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INDIANAPOLIS — Some students aren't able to connect to their virtual classrooms through no fault of their own.
Kiymani Russell, a third grader at Edison School of the Arts, is keeping up with her school work through paper packets, since she can't do any of her school work online.
She doesn't have internet service at home because of a past due cable bills with Spectrum.
Her mother says she may owe $1,000 because she faced tough financial times. Her pleas for help fell on deaf ears.
Swantella Nelson, her mother, says she tried to talk to Spectrum to get internet service so her daughter can do school work.
"No they are not going to do it," Nelson said. "They want their money."
Stand for Children, an advocacy group, is critical of Spectrum for not helping kids who have disconnected services when schools were forced to switch to e-learning because of the COVID-19 pandemic.
"While some internet providers are trying to do the right thing, there are a few, like Spectrum, that continue to hold a hard line that are keeping families in need from being able to access the internet is essential," said Justin Ohlemiller, executive director for the group. "The internet is not a nice to have. It is a must when comes to the education of kids."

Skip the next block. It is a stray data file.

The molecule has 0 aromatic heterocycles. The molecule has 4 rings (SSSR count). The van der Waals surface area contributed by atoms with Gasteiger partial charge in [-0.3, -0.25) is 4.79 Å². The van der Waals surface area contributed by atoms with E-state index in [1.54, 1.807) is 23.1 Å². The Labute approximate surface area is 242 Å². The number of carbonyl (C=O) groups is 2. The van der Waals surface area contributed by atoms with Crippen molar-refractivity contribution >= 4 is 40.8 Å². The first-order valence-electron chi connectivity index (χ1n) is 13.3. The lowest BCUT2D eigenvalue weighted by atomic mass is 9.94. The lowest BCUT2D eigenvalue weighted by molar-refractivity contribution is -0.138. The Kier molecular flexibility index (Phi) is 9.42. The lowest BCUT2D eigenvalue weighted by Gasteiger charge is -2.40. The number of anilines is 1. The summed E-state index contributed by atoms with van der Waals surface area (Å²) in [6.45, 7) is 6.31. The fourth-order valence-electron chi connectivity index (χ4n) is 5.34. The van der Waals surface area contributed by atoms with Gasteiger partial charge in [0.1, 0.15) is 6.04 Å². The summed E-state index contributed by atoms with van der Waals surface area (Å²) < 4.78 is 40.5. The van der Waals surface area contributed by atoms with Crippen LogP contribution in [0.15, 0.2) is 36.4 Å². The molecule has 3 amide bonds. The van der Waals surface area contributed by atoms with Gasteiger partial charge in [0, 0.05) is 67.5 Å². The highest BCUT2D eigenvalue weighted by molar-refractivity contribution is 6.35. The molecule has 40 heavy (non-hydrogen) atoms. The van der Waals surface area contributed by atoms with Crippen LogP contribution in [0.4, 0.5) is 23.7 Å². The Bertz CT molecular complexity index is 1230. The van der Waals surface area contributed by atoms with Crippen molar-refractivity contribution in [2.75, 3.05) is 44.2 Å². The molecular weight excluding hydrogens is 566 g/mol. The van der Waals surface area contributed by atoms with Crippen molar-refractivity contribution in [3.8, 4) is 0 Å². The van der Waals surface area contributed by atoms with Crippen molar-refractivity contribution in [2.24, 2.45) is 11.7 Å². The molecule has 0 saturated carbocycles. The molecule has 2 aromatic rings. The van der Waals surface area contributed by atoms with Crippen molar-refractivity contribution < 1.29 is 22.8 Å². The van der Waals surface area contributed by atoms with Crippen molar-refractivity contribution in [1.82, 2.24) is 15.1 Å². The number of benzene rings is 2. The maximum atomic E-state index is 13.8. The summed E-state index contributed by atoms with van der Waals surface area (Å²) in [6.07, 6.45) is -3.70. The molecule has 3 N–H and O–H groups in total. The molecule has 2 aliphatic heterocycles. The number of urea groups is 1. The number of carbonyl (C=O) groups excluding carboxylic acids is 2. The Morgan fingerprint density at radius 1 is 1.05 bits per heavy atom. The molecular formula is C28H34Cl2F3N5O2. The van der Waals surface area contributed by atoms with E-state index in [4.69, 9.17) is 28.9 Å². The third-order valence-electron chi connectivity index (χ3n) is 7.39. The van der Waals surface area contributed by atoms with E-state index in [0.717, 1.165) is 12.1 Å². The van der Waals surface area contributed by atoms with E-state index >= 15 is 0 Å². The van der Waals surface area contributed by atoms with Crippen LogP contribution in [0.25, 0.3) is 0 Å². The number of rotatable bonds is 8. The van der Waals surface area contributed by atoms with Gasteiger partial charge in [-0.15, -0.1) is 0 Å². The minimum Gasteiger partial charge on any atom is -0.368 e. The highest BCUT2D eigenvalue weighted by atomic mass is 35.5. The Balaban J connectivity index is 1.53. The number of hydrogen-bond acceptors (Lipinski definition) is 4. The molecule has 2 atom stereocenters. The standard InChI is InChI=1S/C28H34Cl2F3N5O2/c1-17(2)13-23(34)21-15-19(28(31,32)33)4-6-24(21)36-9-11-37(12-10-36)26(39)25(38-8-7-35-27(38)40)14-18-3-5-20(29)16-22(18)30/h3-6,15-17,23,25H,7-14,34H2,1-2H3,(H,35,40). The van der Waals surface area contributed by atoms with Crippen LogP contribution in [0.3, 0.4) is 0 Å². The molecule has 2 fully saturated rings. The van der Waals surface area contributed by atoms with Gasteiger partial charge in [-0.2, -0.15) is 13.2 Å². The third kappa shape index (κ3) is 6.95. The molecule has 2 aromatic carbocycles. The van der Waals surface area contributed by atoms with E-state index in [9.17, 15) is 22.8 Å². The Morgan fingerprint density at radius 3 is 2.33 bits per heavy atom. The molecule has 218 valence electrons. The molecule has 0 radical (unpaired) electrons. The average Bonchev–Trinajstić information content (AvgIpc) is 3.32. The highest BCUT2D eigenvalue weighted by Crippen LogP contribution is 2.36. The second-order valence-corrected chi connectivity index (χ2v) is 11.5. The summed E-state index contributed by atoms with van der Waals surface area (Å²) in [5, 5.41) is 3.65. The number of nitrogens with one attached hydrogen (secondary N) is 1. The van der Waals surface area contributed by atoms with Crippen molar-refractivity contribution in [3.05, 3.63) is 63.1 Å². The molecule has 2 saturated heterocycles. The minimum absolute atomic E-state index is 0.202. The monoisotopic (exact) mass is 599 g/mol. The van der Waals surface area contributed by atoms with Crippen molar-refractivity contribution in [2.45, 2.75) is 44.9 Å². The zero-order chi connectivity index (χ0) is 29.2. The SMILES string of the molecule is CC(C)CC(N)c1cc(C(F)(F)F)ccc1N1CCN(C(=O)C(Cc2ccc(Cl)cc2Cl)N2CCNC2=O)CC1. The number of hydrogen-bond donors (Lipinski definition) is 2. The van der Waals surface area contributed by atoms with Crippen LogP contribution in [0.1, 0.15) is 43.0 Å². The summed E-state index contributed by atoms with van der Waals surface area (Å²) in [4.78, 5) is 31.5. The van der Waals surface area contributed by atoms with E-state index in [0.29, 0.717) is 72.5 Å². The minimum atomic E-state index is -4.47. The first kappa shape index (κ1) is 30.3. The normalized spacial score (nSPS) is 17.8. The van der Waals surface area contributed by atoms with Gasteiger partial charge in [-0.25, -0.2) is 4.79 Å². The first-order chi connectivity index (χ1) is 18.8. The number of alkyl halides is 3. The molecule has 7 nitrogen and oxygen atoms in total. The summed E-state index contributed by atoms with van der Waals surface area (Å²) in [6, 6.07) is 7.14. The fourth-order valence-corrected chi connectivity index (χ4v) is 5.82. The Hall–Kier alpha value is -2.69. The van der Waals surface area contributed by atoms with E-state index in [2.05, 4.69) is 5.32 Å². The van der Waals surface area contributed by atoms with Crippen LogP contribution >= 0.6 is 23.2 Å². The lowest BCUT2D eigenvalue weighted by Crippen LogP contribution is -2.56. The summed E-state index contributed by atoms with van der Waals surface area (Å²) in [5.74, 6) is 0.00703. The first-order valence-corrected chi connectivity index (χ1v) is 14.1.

Elvira Beltran's children also didn't have internet access due to unpaid bills, until an anonymous donor paid off her past due Spectrum bill of more than $250.
Stand for Children says her service was still denied until the donor also paid extra past due bills of $208 connected to the rental property.
RTV6 reached out to Spectrum's corporate office with the names and details of the people we spoke with so they could respond.
"We don't comment on specific customer issues," a spokesperson for Spectrum said. "Our position has not changed relative to our 60-day free internet offer for students and educators. Beyond that we have extended the availability through June 30th."
Nelson says she reached out to Spectrum before speaking with RTV6 and her request for service was denied, despite the statement given to RTV6.
Other utility companies have voluntarily helped people with past due bills.
Indianapolis Power and Light Company has kept the lights on for 33,000 customers with past due bills dating back to March 14. Citizens Energy is helping about 13,000 customers with past due bills since March 19.
Those customers will be expected to repay those bill later.
For more information on Stand for Children, you can visit its website.
If you are looking for more academic support resources during the COVID-19 pandemic, click here.